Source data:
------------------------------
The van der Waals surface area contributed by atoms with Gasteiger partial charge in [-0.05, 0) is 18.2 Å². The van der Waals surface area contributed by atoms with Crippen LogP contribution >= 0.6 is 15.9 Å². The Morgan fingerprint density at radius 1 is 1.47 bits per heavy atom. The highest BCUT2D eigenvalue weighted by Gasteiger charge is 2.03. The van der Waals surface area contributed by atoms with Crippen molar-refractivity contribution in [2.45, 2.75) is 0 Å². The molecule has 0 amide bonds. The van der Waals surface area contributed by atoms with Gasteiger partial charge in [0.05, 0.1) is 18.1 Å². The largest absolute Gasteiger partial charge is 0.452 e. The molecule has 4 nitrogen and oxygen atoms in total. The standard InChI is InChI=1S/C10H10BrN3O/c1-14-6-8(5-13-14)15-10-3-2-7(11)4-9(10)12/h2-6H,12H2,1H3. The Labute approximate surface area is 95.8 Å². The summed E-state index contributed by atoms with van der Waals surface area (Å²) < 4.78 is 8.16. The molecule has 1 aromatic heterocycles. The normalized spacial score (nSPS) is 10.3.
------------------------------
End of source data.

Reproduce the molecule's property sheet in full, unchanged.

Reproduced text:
The van der Waals surface area contributed by atoms with Gasteiger partial charge in [-0.05, 0) is 18.2 Å². The van der Waals surface area contributed by atoms with Crippen LogP contribution >= 0.6 is 15.9 Å². The Morgan fingerprint density at radius 1 is 1.47 bits per heavy atom. The highest BCUT2D eigenvalue weighted by Gasteiger charge is 2.03. The van der Waals surface area contributed by atoms with Crippen molar-refractivity contribution in [2.45, 2.75) is 0 Å². The molecule has 0 amide bonds. The van der Waals surface area contributed by atoms with Gasteiger partial charge in [0.05, 0.1) is 18.1 Å². The largest absolute Gasteiger partial charge is 0.452 e. The molecule has 4 nitrogen and oxygen atoms in total. The standard InChI is InChI=1S/C10H10BrN3O/c1-14-6-8(5-13-14)15-10-3-2-7(11)4-9(10)12/h2-6H,12H2,1H3. The Labute approximate surface area is 95.8 Å². The summed E-state index contributed by atoms with van der Waals surface area (Å²) < 4.78 is 8.16. The molecule has 1 aromatic heterocycles. The normalized spacial score (nSPS) is 10.3.